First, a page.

Field of view, sweet spot and interpupillary distance

The field of view is as wide as the one of Quest 1, at around 95 degrees. However, the adjuster of the interpupillary distance (IPD) can now only be changed in three positions: 58, 63 and 68 mm. With Quest 1, the interpupillary distance was still smoothly adjustable between 58 and 72 mm. The better your own interpupillary distance matches the setting of the VR headset, the higher is the picture sharpness, and the field of view has the optimal width.

To switch between the preset distances in Quest 2, I have to move the lenses manually. This is easy to do, but I have to take off the headset every time for trial and error – if I do not know my pupillary distance.

Oculus Quest von innen, Blick auf Gesichtspolster und Linsen mit Sehstärkeeinsätzen
View inside the VR headset: Oculus/Meta Quest 2 with visual acuity inserts. The lenses can be moved in three stages. | Image: MIXED

The so-called sweet spot, i.e. the middle focus area of the lenses that appears really sharp, has not changed compared to Quest 1. If the VR headset is adjusted correctly and sits neatly on the head, I have no problems with a sharp field of view – unlike, for example, the Vive Cosmos, where I have to decide between comfort or image sharpness.

For those who wear glasses, there is a spacer for self-installation. It prevents the glasses from scratching the lenses. However, on the right and left there is not much room for the spectacle frame. We recommend vision lenses from the VR optician instead. Those who already have vision lenses for their Quest 1 can use them directly for Quest 2. Those who do not have any yet: The investment is worth it.

Meta Quest 2: Wearing comfort and Elite Straps

One of the biggest criticisms of Oculus Quest 1 was the poor wearing comfort. The front-heavy VR headset starts to press heavily on the face after a short time. Long gaming sessions are a real test of endurance.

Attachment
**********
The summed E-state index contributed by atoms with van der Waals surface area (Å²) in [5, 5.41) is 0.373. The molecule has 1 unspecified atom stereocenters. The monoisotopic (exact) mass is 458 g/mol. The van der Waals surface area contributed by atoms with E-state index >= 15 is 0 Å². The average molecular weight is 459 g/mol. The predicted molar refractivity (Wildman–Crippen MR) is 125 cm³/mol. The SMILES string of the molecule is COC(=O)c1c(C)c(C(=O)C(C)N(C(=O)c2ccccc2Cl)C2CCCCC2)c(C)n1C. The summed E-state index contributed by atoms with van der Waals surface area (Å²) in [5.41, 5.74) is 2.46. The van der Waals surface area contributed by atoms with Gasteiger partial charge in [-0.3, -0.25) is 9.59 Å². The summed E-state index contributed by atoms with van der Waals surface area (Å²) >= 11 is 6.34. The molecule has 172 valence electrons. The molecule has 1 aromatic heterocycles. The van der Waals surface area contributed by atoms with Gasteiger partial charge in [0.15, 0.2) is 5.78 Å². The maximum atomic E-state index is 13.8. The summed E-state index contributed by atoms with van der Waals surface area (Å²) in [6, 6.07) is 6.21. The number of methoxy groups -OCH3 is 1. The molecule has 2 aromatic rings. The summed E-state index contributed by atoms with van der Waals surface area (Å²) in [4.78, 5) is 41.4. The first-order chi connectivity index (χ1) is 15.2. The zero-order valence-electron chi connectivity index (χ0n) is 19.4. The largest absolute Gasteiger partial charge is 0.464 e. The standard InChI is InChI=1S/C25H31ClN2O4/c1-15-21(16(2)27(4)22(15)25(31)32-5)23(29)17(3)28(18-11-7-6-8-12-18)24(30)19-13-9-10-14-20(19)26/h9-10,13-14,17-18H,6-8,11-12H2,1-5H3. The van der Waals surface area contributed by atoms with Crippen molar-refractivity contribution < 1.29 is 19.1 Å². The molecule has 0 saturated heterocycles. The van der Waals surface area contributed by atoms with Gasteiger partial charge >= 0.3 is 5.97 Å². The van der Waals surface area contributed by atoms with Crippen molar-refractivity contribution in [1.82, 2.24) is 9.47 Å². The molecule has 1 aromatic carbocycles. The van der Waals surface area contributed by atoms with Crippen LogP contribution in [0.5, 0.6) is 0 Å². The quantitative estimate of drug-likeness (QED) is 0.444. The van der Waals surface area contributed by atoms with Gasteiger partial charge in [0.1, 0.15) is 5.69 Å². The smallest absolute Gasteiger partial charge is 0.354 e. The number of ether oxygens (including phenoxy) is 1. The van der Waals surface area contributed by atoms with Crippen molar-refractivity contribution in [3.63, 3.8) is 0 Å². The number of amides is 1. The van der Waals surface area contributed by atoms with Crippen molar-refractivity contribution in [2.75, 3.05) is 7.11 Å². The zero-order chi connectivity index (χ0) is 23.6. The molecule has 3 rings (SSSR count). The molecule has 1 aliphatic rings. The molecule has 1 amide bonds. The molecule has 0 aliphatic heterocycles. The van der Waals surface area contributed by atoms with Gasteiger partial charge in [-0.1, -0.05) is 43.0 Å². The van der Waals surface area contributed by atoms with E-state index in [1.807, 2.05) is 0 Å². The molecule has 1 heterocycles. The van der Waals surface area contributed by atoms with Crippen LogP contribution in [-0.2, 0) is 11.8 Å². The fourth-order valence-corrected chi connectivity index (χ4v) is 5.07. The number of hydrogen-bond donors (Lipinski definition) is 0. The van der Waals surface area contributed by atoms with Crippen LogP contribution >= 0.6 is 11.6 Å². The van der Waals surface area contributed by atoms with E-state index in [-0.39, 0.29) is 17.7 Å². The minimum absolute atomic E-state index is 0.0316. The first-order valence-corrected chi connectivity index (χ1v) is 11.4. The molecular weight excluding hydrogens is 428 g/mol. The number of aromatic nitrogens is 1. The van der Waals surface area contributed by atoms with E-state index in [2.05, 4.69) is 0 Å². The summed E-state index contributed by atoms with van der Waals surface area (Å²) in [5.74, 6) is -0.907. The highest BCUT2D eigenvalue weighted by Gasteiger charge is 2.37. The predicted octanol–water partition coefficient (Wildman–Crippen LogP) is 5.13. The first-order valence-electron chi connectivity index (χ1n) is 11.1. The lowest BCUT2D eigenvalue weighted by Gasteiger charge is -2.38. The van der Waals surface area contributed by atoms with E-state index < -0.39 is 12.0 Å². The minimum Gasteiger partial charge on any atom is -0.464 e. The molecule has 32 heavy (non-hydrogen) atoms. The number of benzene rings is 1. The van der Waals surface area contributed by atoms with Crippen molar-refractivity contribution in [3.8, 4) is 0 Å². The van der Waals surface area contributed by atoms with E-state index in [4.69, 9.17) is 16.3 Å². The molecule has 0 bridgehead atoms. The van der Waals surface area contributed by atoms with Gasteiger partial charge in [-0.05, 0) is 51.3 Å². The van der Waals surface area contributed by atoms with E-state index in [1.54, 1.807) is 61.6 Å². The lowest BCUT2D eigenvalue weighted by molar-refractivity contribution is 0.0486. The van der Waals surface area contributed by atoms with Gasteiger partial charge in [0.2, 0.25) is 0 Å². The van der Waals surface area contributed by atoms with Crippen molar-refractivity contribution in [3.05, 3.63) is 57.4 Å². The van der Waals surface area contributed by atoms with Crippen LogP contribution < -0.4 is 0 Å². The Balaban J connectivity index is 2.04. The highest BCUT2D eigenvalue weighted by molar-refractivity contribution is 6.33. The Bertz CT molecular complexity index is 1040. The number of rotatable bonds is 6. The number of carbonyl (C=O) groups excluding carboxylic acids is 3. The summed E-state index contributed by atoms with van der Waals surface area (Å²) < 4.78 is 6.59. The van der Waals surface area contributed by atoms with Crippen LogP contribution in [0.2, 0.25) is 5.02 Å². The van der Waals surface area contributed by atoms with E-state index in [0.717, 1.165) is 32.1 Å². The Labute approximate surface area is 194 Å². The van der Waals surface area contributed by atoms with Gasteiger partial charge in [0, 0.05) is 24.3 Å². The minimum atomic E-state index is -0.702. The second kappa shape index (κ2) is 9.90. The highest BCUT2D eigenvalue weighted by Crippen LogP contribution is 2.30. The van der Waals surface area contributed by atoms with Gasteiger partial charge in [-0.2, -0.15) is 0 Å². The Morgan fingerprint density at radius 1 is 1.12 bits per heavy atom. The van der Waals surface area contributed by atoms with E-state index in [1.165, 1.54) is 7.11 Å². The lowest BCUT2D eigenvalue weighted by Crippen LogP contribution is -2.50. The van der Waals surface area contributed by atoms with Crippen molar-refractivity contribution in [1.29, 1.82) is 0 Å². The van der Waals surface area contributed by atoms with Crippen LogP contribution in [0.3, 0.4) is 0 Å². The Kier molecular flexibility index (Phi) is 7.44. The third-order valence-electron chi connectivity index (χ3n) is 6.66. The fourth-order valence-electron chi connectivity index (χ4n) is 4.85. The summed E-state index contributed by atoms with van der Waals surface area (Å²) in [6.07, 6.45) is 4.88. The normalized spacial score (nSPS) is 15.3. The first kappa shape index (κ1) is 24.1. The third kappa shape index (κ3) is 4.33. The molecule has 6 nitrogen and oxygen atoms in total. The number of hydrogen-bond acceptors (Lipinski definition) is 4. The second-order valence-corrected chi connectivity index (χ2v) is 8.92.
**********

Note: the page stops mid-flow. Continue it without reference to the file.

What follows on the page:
VR-Brille Oculus Quest 2 mit Elite Strap von schräg oben, frontal
Meta Quest 2 is more compact than the predecessor and also much more comfortable with the Elite Strap. | Image: MIXED

Meta Quest 2 is lighter and more compact than its predecessor headset, but remains heavy at a total of 516 grams. The included standard head strap, a simple fabric strap, does not help with wearing comfort: Quest 2 can only be attached to the head in a stable way if I accept a high contact pressure of the headset on the face. In addition, the standard strap is inconvenient to tighten: There are no Velcro fasteners on the sides, but only a loop at the back of the head. The included face pad is also quite uncomfortable – third-party manufacturers will have to step in again.

From a business point of view, the simple head mount is clever, as Meta can offer two improved head mounts separately: the Elite Strap and the Elite Battery Strap with an additional battery. Both are completely made of plastic and are attached via a rotating wheel at the back of the head. Especially the mounting for the back of the head makes for a much better and more comfortable fit. Most notably, the fit of the Elite Strap helps wear Quest properly: If the rear oval rubber part doesn’t sit properly on the so-called occipital bone, I notice it right away and can readjust.